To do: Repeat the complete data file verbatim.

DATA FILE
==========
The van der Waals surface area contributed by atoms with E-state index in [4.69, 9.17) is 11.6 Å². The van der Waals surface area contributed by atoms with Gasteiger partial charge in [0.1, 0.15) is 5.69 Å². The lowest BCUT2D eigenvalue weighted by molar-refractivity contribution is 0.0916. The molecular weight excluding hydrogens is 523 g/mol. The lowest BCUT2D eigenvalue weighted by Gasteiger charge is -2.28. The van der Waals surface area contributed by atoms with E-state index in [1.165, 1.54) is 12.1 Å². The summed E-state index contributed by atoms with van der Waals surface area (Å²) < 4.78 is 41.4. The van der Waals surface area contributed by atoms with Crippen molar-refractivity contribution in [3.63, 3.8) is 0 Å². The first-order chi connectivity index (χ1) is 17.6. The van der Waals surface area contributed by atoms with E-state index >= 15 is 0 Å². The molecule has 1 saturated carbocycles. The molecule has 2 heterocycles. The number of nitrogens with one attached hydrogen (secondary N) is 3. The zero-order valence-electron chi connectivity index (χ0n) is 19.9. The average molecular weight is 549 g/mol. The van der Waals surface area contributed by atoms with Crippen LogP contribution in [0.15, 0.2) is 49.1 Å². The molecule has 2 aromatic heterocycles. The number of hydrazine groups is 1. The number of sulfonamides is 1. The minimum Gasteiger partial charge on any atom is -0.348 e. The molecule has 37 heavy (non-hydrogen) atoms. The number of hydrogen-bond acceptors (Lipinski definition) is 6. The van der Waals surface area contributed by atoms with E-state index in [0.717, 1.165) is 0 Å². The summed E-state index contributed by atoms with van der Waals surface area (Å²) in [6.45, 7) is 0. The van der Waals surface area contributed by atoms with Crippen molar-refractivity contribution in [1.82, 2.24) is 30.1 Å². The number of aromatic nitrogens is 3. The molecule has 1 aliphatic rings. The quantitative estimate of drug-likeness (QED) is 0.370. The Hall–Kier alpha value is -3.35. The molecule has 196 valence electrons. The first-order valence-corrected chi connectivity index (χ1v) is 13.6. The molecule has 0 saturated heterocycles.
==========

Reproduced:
The van der Waals surface area contributed by atoms with E-state index in [4.69, 9.17) is 11.6 Å². The van der Waals surface area contributed by atoms with Gasteiger partial charge in [0.1, 0.15) is 5.69 Å². The lowest BCUT2D eigenvalue weighted by molar-refractivity contribution is 0.0916. The molecular weight excluding hydrogens is 523 g/mol. The lowest BCUT2D eigenvalue weighted by Gasteiger charge is -2.28. The van der Waals surface area contributed by atoms with E-state index in [1.165, 1.54) is 12.1 Å². The summed E-state index contributed by atoms with van der Waals surface area (Å²) < 4.78 is 41.4. The van der Waals surface area contributed by atoms with Crippen molar-refractivity contribution in [3.63, 3.8) is 0 Å². The first-order chi connectivity index (χ1) is 17.6. The van der Waals surface area contributed by atoms with E-state index >= 15 is 0 Å². The molecule has 1 saturated carbocycles. The molecule has 2 heterocycles. The number of nitrogens with one attached hydrogen (secondary N) is 3. The zero-order valence-electron chi connectivity index (χ0n) is 19.9. The average molecular weight is 549 g/mol. The van der Waals surface area contributed by atoms with Crippen LogP contribution in [0.15, 0.2) is 49.1 Å². The molecule has 2 aromatic heterocycles. The number of hydrazine groups is 1. The number of sulfonamides is 1. The minimum Gasteiger partial charge on any atom is -0.348 e. The molecule has 37 heavy (non-hydrogen) atoms. The number of hydrogen-bond acceptors (Lipinski definition) is 6. The van der Waals surface area contributed by atoms with E-state index in [0.717, 1.165) is 0 Å². The summed E-state index contributed by atoms with van der Waals surface area (Å²) in [6.45, 7) is 0. The van der Waals surface area contributed by atoms with Crippen molar-refractivity contribution in [1.82, 2.24) is 30.1 Å². The number of aromatic nitrogens is 3. The molecule has 1 aliphatic rings. The quantitative estimate of drug-likeness (QED) is 0.370. The Hall–Kier alpha value is -3.35. The molecule has 196 valence electrons. The first-order valence-corrected chi connectivity index (χ1v) is 13.6. The molecule has 0 saturated heterocycles.